Priests differ on call to arms in violence-torn Mexico state
MEXICO CITY (AP) — Even for the violence-wracked Mexican state of Michoacan, it was surprising when a priest called from the pulpit for parishioners to arm themselves against warring drug gangs.
“The cartel gunmen come, they take the livestock, they screw your wife and daughter, and you do nothing,” the Rev. Alfredo Gallegos said in a sermon. ”Well, get yourself a gun, the government can go to hell.”
“We have to defend our lives,” Gallegos continued.
Mexican law forbids most civilians from owning almost all firearms, except for extremely-low caliber hunting rifles or shotguns.
But Michoacan has a history of armed civilian “self defense” vigilante militia movements from 2013 and 2014. Back then vigilantes managed to chase the dominant Knights Templar cartel out, but rival cartels like the Viagras and the Jalisco cartel have moved in. Kidnappings, killings and shootings have prompted thousands to flee their homes.
Gallegos, a parish priest better known as “Father Pistolas” for his habit of carrying a gun, was backed by some fellow Roman Catholic clergy Friday.
The Rev. Gregorio López, a priest known for once wearing a flak vest while celebrating Mass, has spent the last few years running shelters for people who have fled their homes due to violence. He has also tried to help get asylum or refugee status for Michoacan residents in the United States.
López called Gallegos’ sermon “the cry of the people.”
“He is trying to be the voice of the people, and that is the feeling of the community, that they should be armed,” said López, who served as a sort of spiritual adviser for some of the self-defense groups in 2014.
The Rev. Gilberto Vergara, who has a parish in Aguililla — a mountain town that has been fought over repeatedly by warring cartels and whose residents were cut off from the outside world for months — took a more cautious view.
“This thing about civilians taking up arms never ends well,” Vergara said.
Still, he was circumspect about Gallegos’ preaching style.
“I think that to say things in a direct way, you don’t have to be offensive,” Vergara said. “I would not act that way, but everybody has their own style.”
The issue is far from academic or theological in Michoacan. The Mexican army has sent troops to the state, but only to act as a buffer between the warring cartels, trying to ensure that neither invades the other gang’s territory.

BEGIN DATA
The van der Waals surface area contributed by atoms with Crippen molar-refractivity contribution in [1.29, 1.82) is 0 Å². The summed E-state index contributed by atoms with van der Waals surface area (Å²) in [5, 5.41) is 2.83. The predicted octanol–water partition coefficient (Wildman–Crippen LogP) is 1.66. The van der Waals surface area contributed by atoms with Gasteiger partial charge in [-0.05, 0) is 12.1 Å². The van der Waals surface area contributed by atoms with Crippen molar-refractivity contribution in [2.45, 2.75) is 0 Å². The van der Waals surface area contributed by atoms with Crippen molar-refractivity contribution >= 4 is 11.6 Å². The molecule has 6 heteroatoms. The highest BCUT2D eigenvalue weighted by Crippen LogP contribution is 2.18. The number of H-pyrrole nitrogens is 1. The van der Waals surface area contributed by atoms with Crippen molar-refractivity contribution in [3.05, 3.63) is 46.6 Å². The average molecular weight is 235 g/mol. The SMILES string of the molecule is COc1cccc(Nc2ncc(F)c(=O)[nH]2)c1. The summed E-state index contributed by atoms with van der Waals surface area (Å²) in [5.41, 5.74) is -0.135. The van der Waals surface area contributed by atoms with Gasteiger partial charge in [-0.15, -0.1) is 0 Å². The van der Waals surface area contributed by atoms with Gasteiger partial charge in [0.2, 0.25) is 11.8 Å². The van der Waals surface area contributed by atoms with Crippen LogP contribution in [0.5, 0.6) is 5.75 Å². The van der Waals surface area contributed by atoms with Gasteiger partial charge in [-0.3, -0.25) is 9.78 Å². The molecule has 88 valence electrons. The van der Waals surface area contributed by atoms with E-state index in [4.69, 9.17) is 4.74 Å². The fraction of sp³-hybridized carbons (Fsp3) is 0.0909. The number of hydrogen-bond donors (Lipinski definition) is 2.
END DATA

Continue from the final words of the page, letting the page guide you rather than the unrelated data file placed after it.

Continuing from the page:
But soldiers do little or nothing about illicit gang activities occurring just a few hundred yards from their checkpoints.
Vergara has previously criticized the inaction. “The most shameful thing is the absence of the government, which has become simply a spectator in a war that has left so many dead, so much destruction,” he told The Associated Press in discussing peoples’ frustration with the army
That has led Michoacan residents to once again take up arms, in the face of rampant extortion by the Viagras, Jalisco and other gangs.
This time around, the self-defense movement — now known as United Towns, or Pueblos Unidos — sprang up in 2020 in the avocado-growing regions that were not the epicenter of the 2013 vigilante uprising.
As avocados have become a more widespread and lucrative crop, drug cartels and gangs have taken to extorting protection payments from growers.
This week, a convoy of at least 50 pickup trucks full of hundreds of armed vigilantes drove into the town of Ziracuaretiro, near the city of Uruapan, to force the gangs out.
The vigilantes have been moving west, seeking to end extortion demands by gangs that farmers say amount to as much as $500 per farmer per month.
In the town of Tepalcatepec, on Michoacan’s border with Jalisco state, vigilantes fought battles this week with gunmen that they say are from the Jalisco cartel.